“When the higher orders for their own profit have drawn the labouring-classes in great numbers into a small space, the contagion of guilt becomes rapid and unavoidable. The lower orders, situated as they are in so far as regards moral or religious instruction, are frequently hardly more to be blamed for yielding to the temptations which surround them than for falling victims to the typhus fever.”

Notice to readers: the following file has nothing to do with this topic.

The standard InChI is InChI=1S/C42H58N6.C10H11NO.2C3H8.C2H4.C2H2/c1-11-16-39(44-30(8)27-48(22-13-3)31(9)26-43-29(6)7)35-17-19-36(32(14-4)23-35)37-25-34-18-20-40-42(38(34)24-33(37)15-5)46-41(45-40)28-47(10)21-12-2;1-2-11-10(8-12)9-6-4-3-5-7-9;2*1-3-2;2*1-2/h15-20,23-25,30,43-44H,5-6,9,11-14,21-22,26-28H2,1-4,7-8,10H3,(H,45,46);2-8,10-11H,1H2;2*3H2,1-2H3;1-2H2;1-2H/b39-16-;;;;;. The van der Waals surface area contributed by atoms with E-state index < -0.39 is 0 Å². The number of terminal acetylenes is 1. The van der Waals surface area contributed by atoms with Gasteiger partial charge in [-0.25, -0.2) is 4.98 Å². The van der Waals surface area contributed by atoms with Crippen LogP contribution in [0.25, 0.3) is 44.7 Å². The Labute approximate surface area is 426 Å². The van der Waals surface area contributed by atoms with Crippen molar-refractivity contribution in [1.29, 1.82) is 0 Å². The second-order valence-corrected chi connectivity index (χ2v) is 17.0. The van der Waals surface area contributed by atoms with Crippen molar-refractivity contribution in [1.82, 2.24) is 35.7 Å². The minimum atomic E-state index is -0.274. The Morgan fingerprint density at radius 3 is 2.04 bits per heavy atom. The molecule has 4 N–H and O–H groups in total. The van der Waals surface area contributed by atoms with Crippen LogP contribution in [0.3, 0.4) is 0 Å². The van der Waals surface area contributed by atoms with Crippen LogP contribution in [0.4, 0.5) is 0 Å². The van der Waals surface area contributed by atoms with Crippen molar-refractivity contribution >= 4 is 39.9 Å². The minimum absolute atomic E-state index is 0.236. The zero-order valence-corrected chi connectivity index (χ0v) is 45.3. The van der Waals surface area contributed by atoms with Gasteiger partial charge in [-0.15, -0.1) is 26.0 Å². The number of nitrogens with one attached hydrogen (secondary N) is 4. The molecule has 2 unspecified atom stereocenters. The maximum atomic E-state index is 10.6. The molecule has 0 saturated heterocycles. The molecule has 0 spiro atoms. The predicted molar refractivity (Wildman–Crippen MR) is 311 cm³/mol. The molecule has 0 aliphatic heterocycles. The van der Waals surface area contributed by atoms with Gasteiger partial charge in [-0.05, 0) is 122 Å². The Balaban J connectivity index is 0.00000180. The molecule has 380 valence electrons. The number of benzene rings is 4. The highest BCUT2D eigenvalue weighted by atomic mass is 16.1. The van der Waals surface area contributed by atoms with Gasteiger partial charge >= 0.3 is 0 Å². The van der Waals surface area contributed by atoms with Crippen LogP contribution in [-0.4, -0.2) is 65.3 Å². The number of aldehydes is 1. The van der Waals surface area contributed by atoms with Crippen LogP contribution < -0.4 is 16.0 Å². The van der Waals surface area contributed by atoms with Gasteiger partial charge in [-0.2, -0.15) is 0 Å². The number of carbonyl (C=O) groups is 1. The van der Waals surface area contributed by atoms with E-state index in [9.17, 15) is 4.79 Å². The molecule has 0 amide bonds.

Enough! The half-bourgeois Alison betrays to us, however narrow his manner of expressing himself, the evil effect of the great cities upon the moral development of the workers. Another, a bourgeois pur sang, a man after the heart of the Anti-Corn Law p. 122League, Dr. Andrew Ure, {122} betrays the other side. He tells us that life in great cities facilitates cabals among the workers and confers power on the Plebs. If here the workers are not educated (i.e., to obedience to the bourgeoisie), they may view matters one-sidedly, from the standpoint of a sinister selfishness, and may readily permit themselves to be hoodwinked by sly demagogues; nay, they might even be capable of viewing their greatest benefactors, the frugal and enterprising capitalists, with a jealous and hostile eye. Here proper training alone can avail, or national bankruptcy and other horrors must follow, since a revolution of the workers could hardly fail to occur. And our bourgeois is perfectly justified in his fears. If the centralisation of population stimulates and develops the property-holding class, it forces the development of the workers yet more rapidly. The workers begin to feel as a class, as a whole; they begin to perceive that, though feeble as individuals, they form a power united; their separation from the bourgeoisie, the development of views peculiar to the workers and corresponding to their position in life, is fostered, the consciousness of oppression awakens, and the workers attain social and political importance. The great cities are the birthplaces of labour movements; in them the workers first began to reflect upon their own condition, and to struggle against it; in them the opposition between proletariat and bourgeoisie first made itself manifest; from them proceeded the Trades-Unions, Chartism, and Socialism. The great cities have transformed the disease of the social body, which appears in chronic form in the country, into an acute one, and so made manifest its real nature and the means of curing it. Without the great cities and their forcing influence upon the popular intelligence, the working-class would be far less advanced than it is. Moreover, they have destroyed the last remnant of the patriarchal relation between working-men and employers, a result to which manufacture on a large scale has contributed by multiplying the employés dependent upon a single employer. The bourgeoisie deplores all this, it is true, and has good reason to do p. 123so; for, under the old conditions, the bourgeois was comparatively secure against a revolt on the part of his hands. He could tyrannise over them and plunder them to his heart’s content, and yet receive obedience, gratitude, and assent from these stupid people by bestowing a trifle of patronising friendliness which cost him nothing, and perhaps some paltry present, all apparently out of pure, self-sacrificing, uncalled-for goodness of heart, but really not one-tenth part of his duty. As an individual bourgeois, placed under conditions which he had not himself created, he might do his duty at least in part; but, as a member of the ruling class, which, by the mere fact of its ruling, is responsible for the condition of the whole nation, he did nothing of what his position involved. On the contrary, he plundered the whole nation for his own individual advantage. In the patriarchal relation that hypocritically concealed the slavery of the worker, the latter must have remained an intellectual zero, totally ignorant of his own interest, a mere private individual. Only when estranged from his employer, when convinced that the sole bond between employer and employé is the bond of pecuniary profit, when the sentimental bond between them, which stood not the slightest test, had wholly fallen away, then only did the worker begin to recognise his own interests and develop independently; then only did he cease to be the slave of the bourgeoisie in his thoughts, feelings, and the expression of his will. And to this end manufacture on a grand scale and in great cities has most largely contributed.